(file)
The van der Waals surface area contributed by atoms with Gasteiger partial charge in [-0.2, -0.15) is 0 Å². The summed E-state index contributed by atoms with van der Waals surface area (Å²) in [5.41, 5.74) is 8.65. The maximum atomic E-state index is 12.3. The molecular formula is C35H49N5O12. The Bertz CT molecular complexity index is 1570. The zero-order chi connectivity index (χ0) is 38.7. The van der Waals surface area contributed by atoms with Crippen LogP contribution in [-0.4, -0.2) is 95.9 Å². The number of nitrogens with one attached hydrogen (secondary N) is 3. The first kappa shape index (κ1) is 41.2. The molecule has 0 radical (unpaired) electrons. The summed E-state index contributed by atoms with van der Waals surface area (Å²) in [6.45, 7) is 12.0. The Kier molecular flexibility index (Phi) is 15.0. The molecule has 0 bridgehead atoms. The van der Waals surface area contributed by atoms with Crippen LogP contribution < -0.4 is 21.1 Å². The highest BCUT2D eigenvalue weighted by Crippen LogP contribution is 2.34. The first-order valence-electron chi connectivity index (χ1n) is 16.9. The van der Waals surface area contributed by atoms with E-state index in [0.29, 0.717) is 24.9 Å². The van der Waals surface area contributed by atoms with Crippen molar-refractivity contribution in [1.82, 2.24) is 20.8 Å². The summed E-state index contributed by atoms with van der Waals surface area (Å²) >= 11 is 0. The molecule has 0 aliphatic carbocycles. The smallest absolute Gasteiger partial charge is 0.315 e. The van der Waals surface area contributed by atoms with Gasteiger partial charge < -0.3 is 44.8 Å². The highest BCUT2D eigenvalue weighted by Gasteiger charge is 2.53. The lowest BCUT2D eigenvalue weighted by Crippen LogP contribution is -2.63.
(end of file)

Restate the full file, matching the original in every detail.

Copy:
The van der Waals surface area contributed by atoms with Gasteiger partial charge in [-0.2, -0.15) is 0 Å². The summed E-state index contributed by atoms with van der Waals surface area (Å²) in [5.41, 5.74) is 8.65. The maximum atomic E-state index is 12.3. The molecular formula is C35H49N5O12. The Bertz CT molecular complexity index is 1570. The zero-order chi connectivity index (χ0) is 38.7. The van der Waals surface area contributed by atoms with Crippen LogP contribution in [-0.4, -0.2) is 95.9 Å². The number of nitrogens with one attached hydrogen (secondary N) is 3. The first kappa shape index (κ1) is 41.2. The molecule has 0 radical (unpaired) electrons. The summed E-state index contributed by atoms with van der Waals surface area (Å²) in [6.45, 7) is 12.0. The Kier molecular flexibility index (Phi) is 15.0. The molecule has 0 bridgehead atoms. The van der Waals surface area contributed by atoms with Crippen LogP contribution < -0.4 is 21.1 Å². The highest BCUT2D eigenvalue weighted by Crippen LogP contribution is 2.34. The first-order valence-electron chi connectivity index (χ1n) is 16.9. The van der Waals surface area contributed by atoms with E-state index in [0.29, 0.717) is 24.9 Å². The van der Waals surface area contributed by atoms with Crippen molar-refractivity contribution in [1.82, 2.24) is 20.8 Å². The summed E-state index contributed by atoms with van der Waals surface area (Å²) >= 11 is 0. The molecule has 0 aliphatic carbocycles. The smallest absolute Gasteiger partial charge is 0.315 e. The van der Waals surface area contributed by atoms with Gasteiger partial charge < -0.3 is 44.8 Å². The highest BCUT2D eigenvalue weighted by Gasteiger charge is 2.53. The lowest BCUT2D eigenvalue weighted by Crippen LogP contribution is -2.63.